High Seat as seen from Cat Bells
Newlands Valley from Cat Bells

I must say that I was very proud of my sister and brother in law when they conquered this fell.  Their fitness level had improved dramatically in the time leading up to their visit, owing to frequent walks around their neighborhood.  Cat Bells 'topped off' the UK hikes we completed during their stay.

Panorama shot from Cat Bells

Cat Bells Summit

And in more way than one - when we returned to our car, we discovered a special gift - a ticket!  Turns out that parking spot was actually on a double-yellow line.  Oops!

Linking to:

All Seasons

Mosaic Monday

Nature Notes

Our World Tuesday
Our World Tuesday Graphic
Sharon's Photo Souvenirs
Skywatch Friday
Wednesday Around the World

Saturday, October 13, 2018

The Great American Summer

What does summer in America evoke for you?  Perhaps family vacations.  Perhaps warm, lazy days with nothing better to do than dip your toes in the kiddie paddling pool.  Most certainly the Fourth of July and fireworks.

In Chapter Four of my ongoing summer series (see Chapter One, Two and Three), we celebrate several treasured American summer past-times.

ONE: Visiting a National Park.  On July 2, we cruised the iconic Going to the Sun Road in Glacier National Park with my in-laws.  As many of you know from previous posts, most of this road is closed over the winter due to deep snow.  This year, the road opened to vehicles on June 23.  So, in early July, snow is still abundant above 6,000 feet, and you brace yourself for the brisk temperatures.

Meadow at Logan Pass - glacier lilies emerging
The 'snow line' is very marked on the mountains in the distance;
cars snake along the Going to the Sun Road on the right slope
None of it was enough to discourage my 79-year-old father-in-law, engaged in the challenge of hiking 1.5 miles one-way to Hidden Lake Overlook, on a trail almost completely obscured by snow.  We made it, and then faced the test of the slight downhill slope on the return.  I wonder at the miracle that neither one of us ended up on our behinds!!!
You can spy a corner of unfrozen Hidden Lake in the middle left

Upper left: yep, prevailing wind comes from the west!
Upper right: 'ants' on the Hidden Lake Overlook trail
Lower left: on a clear day you can see forever
Lower right: sun desperately trying to break through
Note: if you read my Savoring September post, you know that we took our former neighbors on this same trail on September 28.   That post shows the first signs of snow and rime on the trail.  Just 10 days later, due to continued winter weather, the Park closed the Going to the Sun Road.  We have come full circle!

TWO: Going to a fireworks display.  The town of Whitefish launches its fireworks from a barge in the center of its eponymous lake.  Angling for the best view, boats of all shapes and sizes put-put carefully around each other before dropping anchor.  (My mother-in-law fretted over a mama duck and several ducklings, that paddled this way and that, seemingly confused by the traffic.  Ultimately, they disappeared in the direction of the lake's outlet into Whitefish River.)  Stand-up paddleboards inch into the open spaces.  Crowds build at the beach, blanketing every square inch as the sun sinks behind Lion Mountain.  You can feel the anticipation growing, until suddenly the first 'whoosh' is heard out on the water, and the crowd answers back ; "OOH, AAH."  It has begun.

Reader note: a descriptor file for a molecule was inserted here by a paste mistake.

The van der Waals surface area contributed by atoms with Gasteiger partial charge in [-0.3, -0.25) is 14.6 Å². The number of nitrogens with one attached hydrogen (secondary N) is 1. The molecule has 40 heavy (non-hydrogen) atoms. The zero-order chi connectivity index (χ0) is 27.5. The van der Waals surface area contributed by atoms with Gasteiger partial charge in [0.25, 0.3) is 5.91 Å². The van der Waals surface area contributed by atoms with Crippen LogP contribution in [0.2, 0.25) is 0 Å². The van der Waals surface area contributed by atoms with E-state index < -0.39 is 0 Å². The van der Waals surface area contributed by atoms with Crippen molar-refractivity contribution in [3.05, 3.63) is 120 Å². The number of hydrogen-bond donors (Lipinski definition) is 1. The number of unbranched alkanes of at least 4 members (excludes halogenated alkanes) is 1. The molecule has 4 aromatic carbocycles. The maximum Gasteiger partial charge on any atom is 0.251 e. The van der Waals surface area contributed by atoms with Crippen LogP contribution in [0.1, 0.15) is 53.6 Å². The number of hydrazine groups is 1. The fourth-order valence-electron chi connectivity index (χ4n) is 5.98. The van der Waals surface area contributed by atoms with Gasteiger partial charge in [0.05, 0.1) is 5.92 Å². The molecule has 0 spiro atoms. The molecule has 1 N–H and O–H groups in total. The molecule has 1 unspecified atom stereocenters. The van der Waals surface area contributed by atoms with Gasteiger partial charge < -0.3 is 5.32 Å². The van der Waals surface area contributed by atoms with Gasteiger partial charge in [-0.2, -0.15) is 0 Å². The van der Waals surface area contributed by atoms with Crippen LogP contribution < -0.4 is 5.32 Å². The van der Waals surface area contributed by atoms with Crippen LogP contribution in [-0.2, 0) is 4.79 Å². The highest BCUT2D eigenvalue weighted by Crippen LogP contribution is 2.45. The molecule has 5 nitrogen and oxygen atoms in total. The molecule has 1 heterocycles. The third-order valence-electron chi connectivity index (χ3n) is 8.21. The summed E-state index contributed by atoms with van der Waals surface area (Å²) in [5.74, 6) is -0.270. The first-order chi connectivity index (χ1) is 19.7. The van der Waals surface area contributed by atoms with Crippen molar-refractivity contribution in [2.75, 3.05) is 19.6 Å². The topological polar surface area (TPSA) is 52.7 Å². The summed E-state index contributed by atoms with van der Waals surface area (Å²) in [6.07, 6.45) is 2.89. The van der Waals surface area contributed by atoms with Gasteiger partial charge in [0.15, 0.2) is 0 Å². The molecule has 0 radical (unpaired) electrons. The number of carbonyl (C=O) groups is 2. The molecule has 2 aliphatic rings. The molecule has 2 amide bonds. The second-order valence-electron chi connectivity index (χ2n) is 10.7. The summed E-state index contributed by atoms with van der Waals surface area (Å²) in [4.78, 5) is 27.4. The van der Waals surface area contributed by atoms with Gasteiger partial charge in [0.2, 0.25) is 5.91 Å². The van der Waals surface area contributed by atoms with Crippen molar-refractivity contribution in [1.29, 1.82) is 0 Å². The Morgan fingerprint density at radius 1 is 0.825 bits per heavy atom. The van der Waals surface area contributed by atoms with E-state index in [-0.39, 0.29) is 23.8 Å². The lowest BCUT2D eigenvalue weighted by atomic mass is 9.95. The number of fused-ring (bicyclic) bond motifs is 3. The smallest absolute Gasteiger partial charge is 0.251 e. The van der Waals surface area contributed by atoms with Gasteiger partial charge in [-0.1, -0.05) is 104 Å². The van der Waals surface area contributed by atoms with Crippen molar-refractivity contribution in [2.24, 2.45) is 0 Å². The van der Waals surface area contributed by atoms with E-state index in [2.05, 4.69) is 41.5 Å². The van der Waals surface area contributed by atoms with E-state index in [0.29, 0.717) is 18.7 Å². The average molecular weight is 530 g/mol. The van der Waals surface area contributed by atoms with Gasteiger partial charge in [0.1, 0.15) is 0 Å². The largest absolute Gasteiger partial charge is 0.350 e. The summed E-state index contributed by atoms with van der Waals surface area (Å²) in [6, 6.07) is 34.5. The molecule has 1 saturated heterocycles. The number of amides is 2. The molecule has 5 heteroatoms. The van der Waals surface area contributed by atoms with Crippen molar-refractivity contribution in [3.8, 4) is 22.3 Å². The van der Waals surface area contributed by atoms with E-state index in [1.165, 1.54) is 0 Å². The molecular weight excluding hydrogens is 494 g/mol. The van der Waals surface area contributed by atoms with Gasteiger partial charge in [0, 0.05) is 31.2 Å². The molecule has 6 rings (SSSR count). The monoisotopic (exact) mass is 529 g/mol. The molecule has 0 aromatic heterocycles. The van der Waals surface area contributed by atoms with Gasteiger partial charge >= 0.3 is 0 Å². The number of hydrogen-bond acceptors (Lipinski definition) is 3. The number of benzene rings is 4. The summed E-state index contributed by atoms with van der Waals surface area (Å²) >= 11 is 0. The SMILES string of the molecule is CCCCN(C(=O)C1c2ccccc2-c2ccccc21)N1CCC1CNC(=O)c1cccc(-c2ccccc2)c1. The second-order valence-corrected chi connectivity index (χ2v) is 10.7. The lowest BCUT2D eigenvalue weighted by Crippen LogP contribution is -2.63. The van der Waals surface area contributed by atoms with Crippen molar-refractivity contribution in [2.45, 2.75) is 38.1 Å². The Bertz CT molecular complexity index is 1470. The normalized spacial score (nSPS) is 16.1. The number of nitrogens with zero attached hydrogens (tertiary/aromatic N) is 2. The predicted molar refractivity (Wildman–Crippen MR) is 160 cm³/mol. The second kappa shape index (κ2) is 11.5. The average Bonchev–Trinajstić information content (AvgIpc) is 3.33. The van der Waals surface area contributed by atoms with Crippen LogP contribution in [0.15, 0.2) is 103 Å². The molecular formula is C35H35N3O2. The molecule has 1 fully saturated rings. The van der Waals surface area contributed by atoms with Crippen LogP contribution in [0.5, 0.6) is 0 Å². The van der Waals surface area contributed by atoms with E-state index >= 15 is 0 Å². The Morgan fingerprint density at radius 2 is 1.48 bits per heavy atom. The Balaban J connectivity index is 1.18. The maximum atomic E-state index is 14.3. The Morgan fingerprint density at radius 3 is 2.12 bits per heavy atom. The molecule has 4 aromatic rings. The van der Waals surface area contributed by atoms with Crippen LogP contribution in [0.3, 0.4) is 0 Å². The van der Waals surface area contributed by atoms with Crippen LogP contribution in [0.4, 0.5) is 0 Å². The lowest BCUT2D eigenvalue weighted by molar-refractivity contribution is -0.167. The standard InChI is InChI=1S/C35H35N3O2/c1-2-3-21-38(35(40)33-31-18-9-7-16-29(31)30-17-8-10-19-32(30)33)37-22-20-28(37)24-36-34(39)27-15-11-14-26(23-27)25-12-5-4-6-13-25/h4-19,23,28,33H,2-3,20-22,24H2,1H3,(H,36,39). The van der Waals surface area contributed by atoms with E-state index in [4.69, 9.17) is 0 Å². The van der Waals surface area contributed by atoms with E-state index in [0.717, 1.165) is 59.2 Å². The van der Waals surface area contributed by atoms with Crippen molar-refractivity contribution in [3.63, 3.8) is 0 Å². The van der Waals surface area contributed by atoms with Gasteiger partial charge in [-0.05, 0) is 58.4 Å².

THREE: Small-town glories.  I adore small towns.  They have character.  A slower pace.  A size you can wrap your arms around.  And often, in the summer, bountiful flowers.  Such is Bigfork, nestled in an elbow of the Swan River.
Upper left: Bee balm; Upper right: no idea, but I think it's cool

We sauntered along the Swan River nature trail, and noshed on picnic nibbles, before heading to Electric Avenue (yes, that's the name of its main street!) for a peek in the shops.
Man with Hat and his parents looking for Sasquatch … LOL!

In my case, my attention was drawn to the riot of color in the beds and baskets maintained by the retail establishments.  You can market yourself on the Web and social media, but sometimes your best 'advertising' is right outside your shop's doors - what attracts you to enter a store that is new to you?

Lupines pointing the way to Whitefish Lake seen in the distance
FOUR:  A family hike (with gondola).  With gondola, you ask?  Well, in the summer, Whitefish Mountain Resort operates Chair One with conventional chairs, small gondolas, and equipment especially designed to transport mountain bikes.  It benefits the hikers and bikers who prefer to traverse the mountain one-way (downhill!!!)  So, on a warm July day (only four days after our visit to Logan Pass!!), we introduced my in-laws to a gondola - chalk up another new life experience!!!  At the summit of Big Mountain (6,817 feet), you have a 360-degree view of alpine splendor: the Flathead Valley and long-distance views of Glacier National Park and the Canadian Rockies, not to mention the Bob Marshall, Great Bear, Scapegoat and Cabinet wilderness areas.  When you can finally drag yourself from the vista, the Danny On trail takes 3.8 miles to wind its way back to the ski village.